sábado, 8 de setembro de 2007

America’s Mayor Goes to America

There are at least half a dozen reasons that a lot of political prognosticators, including many inside his own party, will tell you that Rudolph Giuliani will never be the Republican nominee for president, no matter what the polls say. They are, in no particular order:

Jeff Mermelstein for The New York Times

Rudy Giuliani campaigning in Iowa, Aug. 15, 2007.

Jeff Mermelstein for The New York Times

Rudy Giuliani campaigning in Iowa, Aug. 15, 2007.

1. As New York’s mayor, he was pro-choice, pro-gun control and pro-gay rights.

2. He has demonstrated an odd propensity over the years for publicly dressing up in women’s clothing, proof of which is now readily available online, including a disturbing clip of Donald Trump nuzzling the mayor’s bosom.

3. He once endorsed Mario Cuomo for governor.

4. Once, while mayor, he holed up for months at the apartment of a gay couple who were close friends of his. Try explaining that one at Bob Jones University.

5. He has divorced two times; the last time, he broke the news to his family on national television. His two children don’t seem inclined to vote for him, let alone nominate him for Father of the Year.

6. Presidential politics is said to be largely about warmth and likability, and these aren’t words that leap to mind with Giuliani. His former political ally, Ed Koch, once felt moved to write a book titled “Giuliani: Nasty Man.” It sold well.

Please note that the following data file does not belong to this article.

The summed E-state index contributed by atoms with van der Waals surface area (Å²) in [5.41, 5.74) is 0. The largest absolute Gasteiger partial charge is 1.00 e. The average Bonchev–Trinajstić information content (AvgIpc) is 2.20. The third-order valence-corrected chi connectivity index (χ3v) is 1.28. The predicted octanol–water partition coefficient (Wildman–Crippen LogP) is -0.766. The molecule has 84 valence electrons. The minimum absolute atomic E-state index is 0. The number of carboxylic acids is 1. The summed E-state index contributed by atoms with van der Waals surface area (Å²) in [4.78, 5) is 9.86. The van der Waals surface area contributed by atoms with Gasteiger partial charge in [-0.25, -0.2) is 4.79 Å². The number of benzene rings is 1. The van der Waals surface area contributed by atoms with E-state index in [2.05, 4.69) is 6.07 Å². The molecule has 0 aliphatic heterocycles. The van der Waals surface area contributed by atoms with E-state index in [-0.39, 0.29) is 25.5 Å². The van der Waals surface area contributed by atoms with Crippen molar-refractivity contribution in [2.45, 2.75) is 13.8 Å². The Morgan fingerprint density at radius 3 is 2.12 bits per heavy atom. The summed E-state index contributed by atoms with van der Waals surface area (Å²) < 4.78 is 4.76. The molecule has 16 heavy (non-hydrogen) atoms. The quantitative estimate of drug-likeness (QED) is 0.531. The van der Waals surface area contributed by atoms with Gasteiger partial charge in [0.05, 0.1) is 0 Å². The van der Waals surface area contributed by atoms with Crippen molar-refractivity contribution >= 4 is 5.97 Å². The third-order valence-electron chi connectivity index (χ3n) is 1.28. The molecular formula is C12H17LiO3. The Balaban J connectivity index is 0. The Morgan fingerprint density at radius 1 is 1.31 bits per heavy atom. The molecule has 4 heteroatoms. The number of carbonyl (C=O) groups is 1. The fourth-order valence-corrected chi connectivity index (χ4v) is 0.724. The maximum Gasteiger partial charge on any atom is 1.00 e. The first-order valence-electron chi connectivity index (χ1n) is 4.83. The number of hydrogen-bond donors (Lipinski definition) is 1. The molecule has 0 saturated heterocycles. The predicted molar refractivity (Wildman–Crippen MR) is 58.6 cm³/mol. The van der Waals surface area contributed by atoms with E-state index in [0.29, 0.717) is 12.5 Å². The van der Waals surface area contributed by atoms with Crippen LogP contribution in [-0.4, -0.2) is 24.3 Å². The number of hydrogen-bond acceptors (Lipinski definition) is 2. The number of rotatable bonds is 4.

And yet here we are, just past Labor Day, when presidential campaigns become tangible affairs, and Rudy Giuliani isn’t showing any signs of fading. In fact, he continues to lead the rest of the Republican field in just about every national poll (followed closely by Fred Thompson and Mitt Romney), taking advantage of a fractious party flailing for direction in the era after George W. Bush. While Giuliani trails Romney in the critical early states of New Hampshire (where Romney, a former Massachusetts governor, is basically a local) and Iowa (where Romney seems willing to spend much of his estimated $250 million fortune to win over every churchgoing farmer in the state, if that’s what it takes), a bevy of polls show Rudy cleaning up in large, delegate-rich states on the coasts. More...

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